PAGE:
“Terrorist Sympathisers” Against Syrian Bombing.
“Desperate slur which demeans his office.”
The Guardian reports,
David Cameron has appealed to Conservative MPs to give him an overall parliamentary majority in favour of military action in Syria by warning them against voting alongside “Jeremy Corbyn and a bunch of terrorist sympathisers”.
MPs will vote late on Wednesday after a10-and-a half-hour debate in the Commons.
Amid Downing Street concerns that support among backbench Labour MPs is weakening, the prime minister told a meeting of the 1922 committee that he needed to win the vote solely on the basis of Tory MPs’ support to achieve his goal of securing a clear consensus.
“You should not be walking through the lobbies with Jeremy Corbyn and a bunch of terrorist sympathisers,” the prime minister reportedly told told the committee.
His remarks, echoing an attack on Corbyn at the Tory conference in October, were confirmed to the Guardian by a senior MP who attended the meeting and came as the Labour leader accused Cameron of adopting a “bomb first, talk later” approach.
In a Guardian article, Corbyn asks Labour MPs to think of the “terrible consequences” of the wars in the Middle East over the past 14 years.
“David Cameron … knows that opposition to his ill-thought-out rush to war is growing,” Corbyn writes. “On planning, strategy, ground troops, diplomacy, the terrorist threat, refugees and civilian casualties, it’s become increasingly clear the prime minister’s proposal simply doesn’t stack up.
“Cameron’s approach is bomb first, talk later. But instead of adding British bombs to the others now raining down on Syria, what’s needed is an acceleration of the peace talks in Vienna.”
Labour dismissed the prime minister’s attack on Corbyn as a “contemptible and desperate slur which demeans his office”. A party spokesman said: “He clearly realises he has failed to make a convincing case for military action in Syria and opinion is shifting away from him.”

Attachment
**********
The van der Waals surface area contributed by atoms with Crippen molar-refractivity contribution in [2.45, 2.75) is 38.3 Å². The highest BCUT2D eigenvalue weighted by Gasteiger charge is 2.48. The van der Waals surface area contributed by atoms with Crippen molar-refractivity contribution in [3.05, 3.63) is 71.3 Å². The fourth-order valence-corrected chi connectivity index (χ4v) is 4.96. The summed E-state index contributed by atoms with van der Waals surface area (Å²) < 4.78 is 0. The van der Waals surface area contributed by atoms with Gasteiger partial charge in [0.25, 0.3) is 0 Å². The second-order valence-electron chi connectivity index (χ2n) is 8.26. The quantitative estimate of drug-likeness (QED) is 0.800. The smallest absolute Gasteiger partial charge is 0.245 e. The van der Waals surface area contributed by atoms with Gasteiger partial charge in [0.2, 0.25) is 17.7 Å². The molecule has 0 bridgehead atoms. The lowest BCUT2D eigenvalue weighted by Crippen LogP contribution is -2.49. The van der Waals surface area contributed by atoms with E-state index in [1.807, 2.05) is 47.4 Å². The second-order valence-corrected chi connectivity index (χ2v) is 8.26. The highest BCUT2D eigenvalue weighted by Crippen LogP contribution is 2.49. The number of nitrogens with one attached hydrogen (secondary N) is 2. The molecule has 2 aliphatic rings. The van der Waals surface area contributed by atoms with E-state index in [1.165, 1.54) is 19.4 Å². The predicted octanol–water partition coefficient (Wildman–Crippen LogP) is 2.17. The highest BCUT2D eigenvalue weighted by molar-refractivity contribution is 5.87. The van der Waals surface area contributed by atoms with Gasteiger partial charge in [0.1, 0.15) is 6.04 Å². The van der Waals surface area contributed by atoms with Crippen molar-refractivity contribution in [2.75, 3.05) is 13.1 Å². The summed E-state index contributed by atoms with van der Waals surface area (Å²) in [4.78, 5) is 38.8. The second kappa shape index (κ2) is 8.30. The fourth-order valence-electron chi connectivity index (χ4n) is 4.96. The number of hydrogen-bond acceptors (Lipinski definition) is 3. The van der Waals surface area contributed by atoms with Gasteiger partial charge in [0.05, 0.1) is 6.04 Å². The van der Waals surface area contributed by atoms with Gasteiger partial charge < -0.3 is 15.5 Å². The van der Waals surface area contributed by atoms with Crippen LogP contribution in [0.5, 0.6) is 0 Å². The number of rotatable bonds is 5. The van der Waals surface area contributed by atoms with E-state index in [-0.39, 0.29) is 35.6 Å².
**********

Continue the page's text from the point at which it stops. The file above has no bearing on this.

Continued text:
The Independent adds this,
John Baron, an ex-army Tory MP and Foreign Affairs Committee member who is vocally opposed to action, criticised his own leader when asked on BBC’s Newsnight how he felt about being described as a “terrorist sympathiser”.
“I was a platoon commander in Northern Ireland and I do think we must not resort to such language,” he said.
“Instead we should look at the actual evidence before us. There is clearly a lack of ground force to take Daesh on and that is one of the key issues we have got to address.”
A YouGov poll for The Times found public opinion moving against air strikes – with the proportion in favour dropping from 59 per cent to 48 per cent and those against rising from 20 per cent to 31 per cent with undecideds unchanged on 21 per cent.
Last night, Mr Corbyn’s spokesman described Mr Cameron’s comments as “a contemptible and desperate slur which demeans his office”.
“He clearly realises he has failed to make a convincing case for military action and that opinion is shifting away from him,” he said.
There really isn’t anything left to say when a Prime Minister accuses his opponents of being “terrorist sympathisers”.